Posted 1 year 8 weeks ago

In In re Brown, Ch. 13 Case No. 12-12316, 2013 Bankr. LEXIS 3696 (Bankr. S.D. Ga. Sept. 6, 2013), the Chapter 13 debtor deducted, on Line 57 of the Means Test, monthly student loan payments of $500 as a “deduction for special circumstances.”  In her Chapter 13 plan, she proposed to make direct payments of $500 on her student loans and make a 1% distribution to unsecured creditors.  The Chapter 13 Trustee objected to the plan on the grounds that the debtor was not contributing all of her disposable income to the plan.  The Court sustained the objection.
Section 707(b)(2) states:
(B)(i) In any proceeding brought under this subsection, the presumption of abuse may only be rebutted by demonstrating special circumstances, such as a serious medical condition or a call or order to active duty in the Armed Forces, to the extent such special circumstances that justify additional expenses or adjustments of current monthly income for which there is no reasonable alternative.

Posted 1 year 12 weeks ago

In the case of Hope v. Acorn Financial, Inc., Case No. 12-10709, 2013 U.S. App. LEXIS 19661 (11th Cir. September 26, 2013) (click here for .pdf of opinion) the Court addressed whether 11 U.S.C. §1327(a) binds the Chapter 13 Trustee to the terms of the plan, even though the Trustee is not mentioned in the statute.  Section 1327(a) provides the following:
The provisions of a confirmed plan bind the debtor and each creditor, whether or not the claim of such creditor is provided for by the plan, and whether or not such creditor has objected to, has accepted, or has rejected the plan.

Posted 1 year 12 weeks ago

Last week I was at a final hearing on fee applications on behalf of a Chapter 7 Trustee, in a case in which the debtor had failed to disclose a pre-petition personal injury case  pending in another state.  The defendants in that case ultimately founds out about the Bankruptcy case about a year after it was closed and the debtor received her discharge.  They contacted the Trustee and the case was reopened more than a year after debtor’s discharge to administer the asset (the proceeds of the personal injury case settled by the Trustee).  The Judge questioned why we had not pursued revocation of the debtor’s discharge based on the obvious failure to disclose the lawsuit, false schedules and other issues in the case.  It was a good question and one that the Chapter 7 Trustee and United States Trustee had considered.  Unfortunately, no matter how egregious or fraudulent the debtor’s conduct, the Bankruptcy Code has strict time limits for seeking revocation of a discharge.  The case below is an example of the strict limitations periods.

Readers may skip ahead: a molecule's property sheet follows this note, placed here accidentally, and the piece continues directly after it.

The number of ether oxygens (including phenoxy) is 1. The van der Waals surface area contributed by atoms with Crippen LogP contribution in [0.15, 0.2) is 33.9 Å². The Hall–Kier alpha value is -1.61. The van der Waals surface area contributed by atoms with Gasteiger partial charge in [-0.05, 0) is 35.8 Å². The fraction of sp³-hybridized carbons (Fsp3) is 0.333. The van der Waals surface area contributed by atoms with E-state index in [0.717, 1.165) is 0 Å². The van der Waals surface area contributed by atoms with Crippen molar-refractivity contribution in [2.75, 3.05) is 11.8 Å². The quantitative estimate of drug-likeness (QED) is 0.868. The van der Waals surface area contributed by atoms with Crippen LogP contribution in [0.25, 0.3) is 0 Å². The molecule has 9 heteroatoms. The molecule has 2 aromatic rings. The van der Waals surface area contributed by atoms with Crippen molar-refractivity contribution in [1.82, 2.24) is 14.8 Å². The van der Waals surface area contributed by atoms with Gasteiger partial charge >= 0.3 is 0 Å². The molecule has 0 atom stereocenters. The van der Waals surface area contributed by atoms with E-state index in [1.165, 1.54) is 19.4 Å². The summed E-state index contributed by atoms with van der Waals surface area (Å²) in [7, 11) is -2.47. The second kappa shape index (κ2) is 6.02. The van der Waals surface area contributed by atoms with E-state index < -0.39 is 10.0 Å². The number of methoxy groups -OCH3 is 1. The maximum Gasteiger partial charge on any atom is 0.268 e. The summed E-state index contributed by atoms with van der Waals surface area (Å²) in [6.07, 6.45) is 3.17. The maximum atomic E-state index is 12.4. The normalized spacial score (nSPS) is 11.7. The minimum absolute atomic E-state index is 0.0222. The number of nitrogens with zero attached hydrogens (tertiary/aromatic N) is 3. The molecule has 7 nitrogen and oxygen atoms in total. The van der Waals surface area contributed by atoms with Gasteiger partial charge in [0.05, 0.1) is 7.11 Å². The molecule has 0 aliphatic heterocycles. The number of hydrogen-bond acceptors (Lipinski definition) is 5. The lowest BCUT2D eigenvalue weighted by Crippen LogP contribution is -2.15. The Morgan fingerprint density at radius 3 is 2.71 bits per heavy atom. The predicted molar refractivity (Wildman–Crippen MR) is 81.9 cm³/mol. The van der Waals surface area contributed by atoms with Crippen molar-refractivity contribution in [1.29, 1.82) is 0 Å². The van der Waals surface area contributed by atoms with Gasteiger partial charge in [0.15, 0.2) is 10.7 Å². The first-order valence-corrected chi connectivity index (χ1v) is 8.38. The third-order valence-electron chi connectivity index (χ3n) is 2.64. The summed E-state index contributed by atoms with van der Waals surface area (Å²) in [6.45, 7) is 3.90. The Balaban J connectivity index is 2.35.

Posted 1 year 12 weeks ago

It is not uncommon for Bankruptcy lawyers to get requests from individuals to just help them fill out the Bankruptcy paperwork, or act as the occasional sounding board behind the scenes, without actually representing the debtor in the Bankruptcy Court.  This often happens when the client either does not have the money for fees or simply does not believe they need to pay the full fee for a lawyer.  Most reputable lawyers decline to act in this capacity.  In the Northern District of Georgia, which is one of the busiest districts in the country, scores of petition preparers have also popped up.  This case shows the dangers of acting as behind-the-scenes” lawyers for a debtor, not having procedures and safeguards in place to confirm the scope of employment, and not having clear confirmation from the debtor that he/she approves the filing of a case.

Posted 1 year 15 weeks ago

Bankruptcy lawyers regularly caution debtors to avoid unusual financial transactions, including credit card charges, cash withdrawals, and the like, prior to filing their case.  This is a case in which a pro se debtor withdrew several thousand dollars in the week before filing and got caught.  In addition, Debtor also requested, and initially received, approval for a waiver of her filing fee because she appeared destitute.  In re Ricks, Ch. 7 Case No. 13-60100, 2013 Bankr. LEXIS 3355 (Bankr. S.D. Ga. July 15, 2013) (click here for opinion).  Based upon her testimony at the 341 meeting, and bank statements, it appeared Debtor omitted material information from her schedules, gave her mother a $1,000 gift within 90 days prior to filing, and withdrew $8854 from her accounts in the week before filing.   A hearing on the Trustee’s Motion for Turnover was held, and Judge Dalis found the Debtor’s testimony that she spent the money on living expenses “evasive.”   Not surprisingly, the docket reflects that an objection to the Debtor’s discharge has been filed.  This case is a lesson – Trustees usually find out.

Posted 1 year 17 weeks ago